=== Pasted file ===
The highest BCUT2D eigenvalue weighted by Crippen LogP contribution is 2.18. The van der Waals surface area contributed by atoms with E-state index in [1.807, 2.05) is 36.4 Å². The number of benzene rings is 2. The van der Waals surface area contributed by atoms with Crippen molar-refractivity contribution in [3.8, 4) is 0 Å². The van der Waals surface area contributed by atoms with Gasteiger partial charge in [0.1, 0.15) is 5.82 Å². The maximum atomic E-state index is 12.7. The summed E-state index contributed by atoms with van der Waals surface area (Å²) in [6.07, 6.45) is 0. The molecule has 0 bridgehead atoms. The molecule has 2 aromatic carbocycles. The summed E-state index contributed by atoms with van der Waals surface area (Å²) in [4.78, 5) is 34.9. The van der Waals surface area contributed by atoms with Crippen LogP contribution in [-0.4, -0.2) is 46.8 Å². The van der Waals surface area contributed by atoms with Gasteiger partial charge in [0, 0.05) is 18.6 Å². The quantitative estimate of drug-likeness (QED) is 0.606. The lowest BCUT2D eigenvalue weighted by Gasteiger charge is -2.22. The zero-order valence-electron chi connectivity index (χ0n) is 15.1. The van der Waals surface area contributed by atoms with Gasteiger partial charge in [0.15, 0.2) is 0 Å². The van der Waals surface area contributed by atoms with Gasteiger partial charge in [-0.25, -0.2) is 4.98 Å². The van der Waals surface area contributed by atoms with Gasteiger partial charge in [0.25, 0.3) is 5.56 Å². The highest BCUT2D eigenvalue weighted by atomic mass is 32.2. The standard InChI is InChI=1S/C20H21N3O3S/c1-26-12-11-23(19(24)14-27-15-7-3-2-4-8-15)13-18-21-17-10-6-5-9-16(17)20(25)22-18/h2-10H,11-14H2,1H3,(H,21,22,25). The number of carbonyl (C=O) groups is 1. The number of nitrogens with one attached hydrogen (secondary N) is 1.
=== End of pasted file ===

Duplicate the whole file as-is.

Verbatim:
The highest BCUT2D eigenvalue weighted by Crippen LogP contribution is 2.18. The van der Waals surface area contributed by atoms with E-state index in [1.807, 2.05) is 36.4 Å². The number of benzene rings is 2. The van der Waals surface area contributed by atoms with Crippen molar-refractivity contribution in [3.8, 4) is 0 Å². The van der Waals surface area contributed by atoms with Gasteiger partial charge in [0.1, 0.15) is 5.82 Å². The maximum atomic E-state index is 12.7. The summed E-state index contributed by atoms with van der Waals surface area (Å²) in [6.07, 6.45) is 0. The molecule has 0 bridgehead atoms. The molecule has 2 aromatic carbocycles. The summed E-state index contributed by atoms with van der Waals surface area (Å²) in [4.78, 5) is 34.9. The van der Waals surface area contributed by atoms with Crippen LogP contribution in [-0.4, -0.2) is 46.8 Å². The van der Waals surface area contributed by atoms with Gasteiger partial charge in [0, 0.05) is 18.6 Å². The quantitative estimate of drug-likeness (QED) is 0.606. The lowest BCUT2D eigenvalue weighted by Gasteiger charge is -2.22. The zero-order valence-electron chi connectivity index (χ0n) is 15.1. The van der Waals surface area contributed by atoms with Gasteiger partial charge in [0.15, 0.2) is 0 Å². The van der Waals surface area contributed by atoms with Gasteiger partial charge in [-0.25, -0.2) is 4.98 Å². The van der Waals surface area contributed by atoms with Gasteiger partial charge in [0.25, 0.3) is 5.56 Å². The highest BCUT2D eigenvalue weighted by atomic mass is 32.2. The standard InChI is InChI=1S/C20H21N3O3S/c1-26-12-11-23(19(24)14-27-15-7-3-2-4-8-15)13-18-21-17-10-6-5-9-16(17)20(25)22-18/h2-10H,11-14H2,1H3,(H,21,22,25). The number of carbonyl (C=O) groups is 1. The number of nitrogens with one attached hydrogen (secondary N) is 1.